Aliento illuminates difficulties faced by students with no DACA protection

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The Deferred Action for Childhood Arrivals (DACA) program was created to protect from deportation those brought into the country illegally as children. The DACA program was struck another blow last year as a federal judge ruled against the Obama-era program. As a result, the situation for DACA recipients, sometimes known as “Dreamers,” has grown more unpredictable.

Now, the average age of a DACA recipient is 29, with current students in the country without proper documentation having no protection from deportation.

This demographic reality highlights the protracted state of uncertainty and insecurity experienced by people who have established their lives in the U.S. but do not possess the necessary legal papers. The situation of children who are enrolled in schools around the country but do not have access to the DACA protection shield is concerning. Without this protection, deportation is a real possibility for many, endangering not just their academic goals but also their personal and professional ambitions.

We spoke with Mario Montoya, a research analyst and coalition consultant for Aliento, a Phoenix-based advocacy group supporting DACA participants, to help illuminate the difficulties faced by undocumented students.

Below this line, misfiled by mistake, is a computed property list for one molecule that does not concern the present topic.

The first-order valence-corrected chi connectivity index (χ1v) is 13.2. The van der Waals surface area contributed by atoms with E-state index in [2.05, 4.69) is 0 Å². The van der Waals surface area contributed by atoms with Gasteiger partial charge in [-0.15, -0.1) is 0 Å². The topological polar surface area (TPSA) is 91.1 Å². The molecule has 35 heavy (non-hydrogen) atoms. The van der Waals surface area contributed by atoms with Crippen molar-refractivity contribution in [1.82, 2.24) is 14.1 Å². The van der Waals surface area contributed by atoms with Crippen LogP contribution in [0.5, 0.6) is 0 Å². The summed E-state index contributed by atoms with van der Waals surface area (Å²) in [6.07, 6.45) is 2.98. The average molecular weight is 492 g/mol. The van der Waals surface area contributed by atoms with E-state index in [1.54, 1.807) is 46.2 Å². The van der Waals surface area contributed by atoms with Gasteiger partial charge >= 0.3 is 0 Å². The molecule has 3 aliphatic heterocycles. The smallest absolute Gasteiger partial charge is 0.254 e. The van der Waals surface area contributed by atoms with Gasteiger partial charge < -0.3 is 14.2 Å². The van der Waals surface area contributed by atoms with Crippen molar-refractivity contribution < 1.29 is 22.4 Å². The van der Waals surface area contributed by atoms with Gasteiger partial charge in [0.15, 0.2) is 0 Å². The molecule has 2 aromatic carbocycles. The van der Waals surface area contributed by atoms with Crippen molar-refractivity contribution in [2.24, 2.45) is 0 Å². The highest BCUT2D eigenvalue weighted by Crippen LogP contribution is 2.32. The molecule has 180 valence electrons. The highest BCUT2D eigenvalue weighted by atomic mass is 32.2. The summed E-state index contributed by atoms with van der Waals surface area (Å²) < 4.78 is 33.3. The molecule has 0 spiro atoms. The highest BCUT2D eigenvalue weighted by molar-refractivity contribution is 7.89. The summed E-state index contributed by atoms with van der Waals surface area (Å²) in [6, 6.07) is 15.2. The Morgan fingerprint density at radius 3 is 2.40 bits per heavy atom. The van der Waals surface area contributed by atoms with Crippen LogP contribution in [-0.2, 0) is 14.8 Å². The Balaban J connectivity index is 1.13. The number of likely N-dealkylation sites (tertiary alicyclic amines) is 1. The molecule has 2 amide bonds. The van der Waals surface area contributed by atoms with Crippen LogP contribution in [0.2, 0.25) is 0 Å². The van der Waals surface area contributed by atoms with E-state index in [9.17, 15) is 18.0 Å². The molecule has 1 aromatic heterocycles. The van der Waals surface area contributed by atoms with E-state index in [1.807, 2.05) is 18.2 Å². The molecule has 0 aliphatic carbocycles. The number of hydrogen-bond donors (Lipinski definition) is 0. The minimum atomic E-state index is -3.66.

Montoya addressed the vulnerable circumstances faced by students without DACA protection in the present political and legal environment.

“There’s currently a lawsuit in Texas that they filed, and what occurred, they are challenging the legality of the program. When Biden came into the presidency, he tried to address some of those legal concerns by fixing some of the administration issues. When he did that, the Fifth Circuit Court of Appeals decided to send it back to the Texas judge, and he recently decided on it, saying the program is unlawful,” Montoya said.

“The decision of DACA affects us here at the state level in many ways,” Montoya said. “To begin with, we have about 22,000 DACA recipients here in our state. About 85% of those DACA recipients are currently in our labor force. So if this program will be coming to an end, these are a lot of your co-workers that you’re going to be losing, right? People are going to be without jobs.”

Mario Montoya, research analyst and coalition consultant, Aliento

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